Hitting all the wrong buttonsElection season must be coming judging from all the hustle and bustle on the political stage. Rival factions in both the ruling and main opposition parties are venting various emotions following the surprise announcement during the holiday break by the leaders of the two parties. Kim Moo-sung and Moon Jae-in, heads of the ruling Saenuri Party and main opposition New Politics Alliance for Democracy respectively, agreed to revise the election law to include the general public in primaries to select candidates for the April general election. In politics, there is neither permanent foe nor friend. For mainstream politicians, this can be a win-win deal. Lawmakers stake everything on parliamentary elections. Now I begin to understand the meaning of a comment by Deputy Prime Minister Choi Kyung-hwan during a ruling party dinner party last August.
Choi, who used to be the floor leader for the Saenuri before he was handpicked by President Park Geun-hye to spearhead economic policy last year, pledged in the meeting that he would do his utmost to save the economy to help the party win the general election. His comment - together with a toast by Minister of Interior Chong Jong-sup to the party’s victory in the next election - produced an uproar. The opposition demanded an apology, which Choi flatly denied. He said there was nothing wrong about voicing his intention to revive the economy. Chong received a warning from the National Election Commission, but Choi walked away without even a yellow card. If you ask me, I think what Choi has said was worse.
Choi is the deputy prime minister in charge of economic affairs. If the navigator of economic policy is swept up in a political tide, economic policy can be twisted in unwise ways. This is how populist policies are born. The equation of economic revival and electoral victory can only come from a politician’s head. No bureaucrat can safely express confidence in economic recovery. Only after they stepped out down from their posts did deputy prime ministers Cho Soon and Lee Hun-jai remark that the economy was all about politics. But their observations were meant more as a warning to keep the temptation of populist policies at bay.
There were worries when Choi took up his post in June 2014. I was skeptical and anxious when he announced he’s lift mortgage regulations to stimulate the real estate market as a means to accelerate a recovery in the economy. I was worried that the measures would end up increasing household debt without actually aiding the real economy. Home sales improved but the rent crisis only worsened. The overall housing market became more depressed. Household debt snowballed by 110 trillion won ($93.5 billion) to reach 1,130 trillion won, a dangerous level for the Korean economy.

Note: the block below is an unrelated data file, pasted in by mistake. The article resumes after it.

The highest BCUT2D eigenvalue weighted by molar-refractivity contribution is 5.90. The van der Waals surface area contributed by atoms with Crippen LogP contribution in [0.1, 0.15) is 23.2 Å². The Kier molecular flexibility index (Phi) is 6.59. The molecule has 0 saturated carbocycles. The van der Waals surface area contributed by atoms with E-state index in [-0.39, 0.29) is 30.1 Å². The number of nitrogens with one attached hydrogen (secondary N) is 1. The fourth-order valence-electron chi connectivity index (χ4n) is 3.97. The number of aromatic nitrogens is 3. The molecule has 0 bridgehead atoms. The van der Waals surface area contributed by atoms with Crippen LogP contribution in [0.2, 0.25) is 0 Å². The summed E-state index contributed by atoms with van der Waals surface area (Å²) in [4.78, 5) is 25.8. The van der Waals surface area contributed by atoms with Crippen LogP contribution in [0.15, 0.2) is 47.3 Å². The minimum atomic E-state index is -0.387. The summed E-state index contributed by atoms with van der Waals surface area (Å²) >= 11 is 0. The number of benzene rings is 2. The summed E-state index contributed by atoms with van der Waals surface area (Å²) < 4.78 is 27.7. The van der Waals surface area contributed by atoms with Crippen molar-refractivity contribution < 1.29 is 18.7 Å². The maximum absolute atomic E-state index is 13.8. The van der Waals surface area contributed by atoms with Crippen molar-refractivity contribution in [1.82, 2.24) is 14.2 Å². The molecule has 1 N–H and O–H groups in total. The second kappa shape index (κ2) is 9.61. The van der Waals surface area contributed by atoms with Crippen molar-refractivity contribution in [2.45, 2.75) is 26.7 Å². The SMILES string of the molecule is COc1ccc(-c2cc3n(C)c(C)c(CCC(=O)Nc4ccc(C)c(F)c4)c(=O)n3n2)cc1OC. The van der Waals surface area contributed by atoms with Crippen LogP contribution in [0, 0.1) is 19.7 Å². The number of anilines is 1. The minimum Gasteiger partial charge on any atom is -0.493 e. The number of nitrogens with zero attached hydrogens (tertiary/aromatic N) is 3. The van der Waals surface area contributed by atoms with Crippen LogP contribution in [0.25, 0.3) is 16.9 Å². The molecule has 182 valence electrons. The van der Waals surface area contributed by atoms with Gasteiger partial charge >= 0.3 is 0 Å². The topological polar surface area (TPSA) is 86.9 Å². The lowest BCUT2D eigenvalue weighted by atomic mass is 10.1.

I am beginning to seriously wonder where the finance minister’s goals lay and whether all his talk about saving the economy comes down to winning the general election. Choi has been championing the need for reforms. But nothing has been done. It was the same under the Lee Myung-bak administration. There were warnings about ailing companies like STX, Dongbu and Tongyang Group. But the administration put off any serious corporate restructuring. Those companies blew up under the current government.
The Korea Development Institute, a state-run think tank, has advised that zombie companies that survive on loans must be cleared out for the sake of a sounder corporate environment. The capital adequacy ratio of the Export-Import Bank of Korea, for instance, has fallen below 10 percent after it bailed out struggling shipbuilders. The soundness of a state bank has deteriorated to the level of a consumer loan company. The state-invested Korea Development Bank is incurring losses because it must nurture over 100 ailing companies.
While leaving urgent restructuring behind, the government is focusing on stimuli actions that can produce immediate improvements. Choi recently demanded economic offices to come up with any measures that can help the economy. The latest gimmick was Korea Black Friday, two-week stretch of sales across the nation following a similar event called Korea Grand Sales over the summer. The government has arranged something that retailers themselves should think of. It can hardly be considered a policy that can aid the economy in the longer run. Critics are calling it a steroid-like policy intended to help with elections. Anabolic steroids have immediate effects, but when taken repeatedly can ruin the muscles.
It is no wonder people are getting suspicious. A good doctor is discreet with medicine. He focuses on strengthening basic health. A bad one has his eye on making fast money through strong doses. Chung’s comment was senseless, but harmless. Choi’s prescription can inflict lasting damage on the economy.
JoongAng Ilbo, Oct.1 , Page 30
*The author is an editorial writer of the JoongAng Ilbo.
by Yi Jung-jae